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Anat Athena bilingual

The inscription, as published by Melchior de Vogüé in 1867.[1]

The Anat Athena bilingual is a late fourth century BCE bilingual Greek-Phoenician inscription on a rock-cut stone found in the outskirts of the village of Larnakas tis Lapithou, Cyprus. It was discovered just above the village, at the foot of a conical agger, 6m high and 40 meters in circumference.[2] It was originally found in c.1850.[3]

Text of the inscription

The inscription reads:[4][5]

(Greek, lines 1-2) Ἀθηνᾷ / Σωτείρᾳ, Νίκῃ, To Athena / who protects, to Victory,
(3-4) καὶ βασιλέως / Πτολεμαίου, (to the victory that is) also of King / Ptolemy,
(5) Πραξίδημος Σέσμαος Praxidemos, the son of Sesmas,
(6) τὸν βω[μὸ]ν ἀνέθ[ηκ]εν. has dedicated the altar.
(7) Ἀγα[θ]ῇ τύχῃ! Good luck!
(Phoenician, line 1) L‘NT ‘Z ḤYM To ‘Anat, Strength of the Living,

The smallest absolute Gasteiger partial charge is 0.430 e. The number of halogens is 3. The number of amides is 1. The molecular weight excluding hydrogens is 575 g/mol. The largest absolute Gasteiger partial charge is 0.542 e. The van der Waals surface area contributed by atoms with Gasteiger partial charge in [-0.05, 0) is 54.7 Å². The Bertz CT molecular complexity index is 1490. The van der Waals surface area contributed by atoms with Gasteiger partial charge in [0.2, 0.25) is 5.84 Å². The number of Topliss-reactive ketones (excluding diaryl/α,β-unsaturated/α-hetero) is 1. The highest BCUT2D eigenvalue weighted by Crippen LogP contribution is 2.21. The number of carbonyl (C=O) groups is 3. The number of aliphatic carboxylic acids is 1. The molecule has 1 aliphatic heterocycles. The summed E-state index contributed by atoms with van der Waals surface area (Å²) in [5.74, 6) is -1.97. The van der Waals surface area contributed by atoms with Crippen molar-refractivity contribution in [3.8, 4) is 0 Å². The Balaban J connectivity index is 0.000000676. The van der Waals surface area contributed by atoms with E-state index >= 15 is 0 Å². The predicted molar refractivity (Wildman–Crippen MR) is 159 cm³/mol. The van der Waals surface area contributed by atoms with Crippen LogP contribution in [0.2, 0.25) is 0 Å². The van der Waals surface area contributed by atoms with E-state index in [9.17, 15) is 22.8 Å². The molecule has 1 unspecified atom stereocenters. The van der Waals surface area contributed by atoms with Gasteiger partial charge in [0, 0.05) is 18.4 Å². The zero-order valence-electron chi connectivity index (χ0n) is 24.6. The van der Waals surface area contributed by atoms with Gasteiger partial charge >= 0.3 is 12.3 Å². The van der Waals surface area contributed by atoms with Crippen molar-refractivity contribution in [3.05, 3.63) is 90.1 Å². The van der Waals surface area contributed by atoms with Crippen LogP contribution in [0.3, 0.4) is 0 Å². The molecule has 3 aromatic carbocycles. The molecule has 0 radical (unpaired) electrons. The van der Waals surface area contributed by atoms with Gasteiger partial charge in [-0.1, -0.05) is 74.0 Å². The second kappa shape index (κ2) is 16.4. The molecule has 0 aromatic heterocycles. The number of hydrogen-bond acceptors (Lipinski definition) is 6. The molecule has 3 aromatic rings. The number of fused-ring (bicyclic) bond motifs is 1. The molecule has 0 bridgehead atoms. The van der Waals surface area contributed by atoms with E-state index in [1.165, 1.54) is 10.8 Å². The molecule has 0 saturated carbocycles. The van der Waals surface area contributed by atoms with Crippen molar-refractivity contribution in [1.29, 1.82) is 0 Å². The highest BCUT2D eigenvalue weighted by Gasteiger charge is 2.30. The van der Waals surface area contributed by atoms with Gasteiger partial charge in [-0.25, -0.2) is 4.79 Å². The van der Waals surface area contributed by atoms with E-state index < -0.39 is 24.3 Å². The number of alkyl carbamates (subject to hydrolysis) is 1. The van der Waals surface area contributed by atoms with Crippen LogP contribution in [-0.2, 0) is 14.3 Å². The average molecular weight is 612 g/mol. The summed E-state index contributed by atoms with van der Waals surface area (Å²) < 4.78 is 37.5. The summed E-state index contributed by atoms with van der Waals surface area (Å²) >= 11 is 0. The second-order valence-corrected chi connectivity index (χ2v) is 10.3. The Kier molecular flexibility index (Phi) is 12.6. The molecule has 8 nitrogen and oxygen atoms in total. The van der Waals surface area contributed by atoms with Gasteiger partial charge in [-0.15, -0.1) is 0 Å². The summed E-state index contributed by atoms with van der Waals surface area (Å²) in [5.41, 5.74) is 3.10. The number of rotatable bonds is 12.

(2) WL’D<N> MLKM PTLMYŠ and to the Lord of Kings Ptolemy,
(3) B‘LŠLM BN [S]SMY Baalsillem, son of Sesmay,
(4) YQDŠ [’]T MZBḤ dedicated (the) altar.
(5) [L]MZL N‘M To good fortune!


It has been called "The most striking and interesting evidence for the identification of Anat with Athena", as the altar's Phoenician dedication to Anat is directly translated into Athena in the Greek.[6] The inscription also provided the first known reference to Anat in a Canaanite inscription.[7] It is also dedicated to the Egyptian king Ptolemaeus (Ptolemy I Soter) (note that Athena's Greek epitheton in line 2, "Soteira", Protectress, is the female equivalent of Ptolemy's epitheton "Soter"). The victory referred to in the Greek text is the final victory of this Ptolemy over a Cypriot coalition in 312 BCE.[8]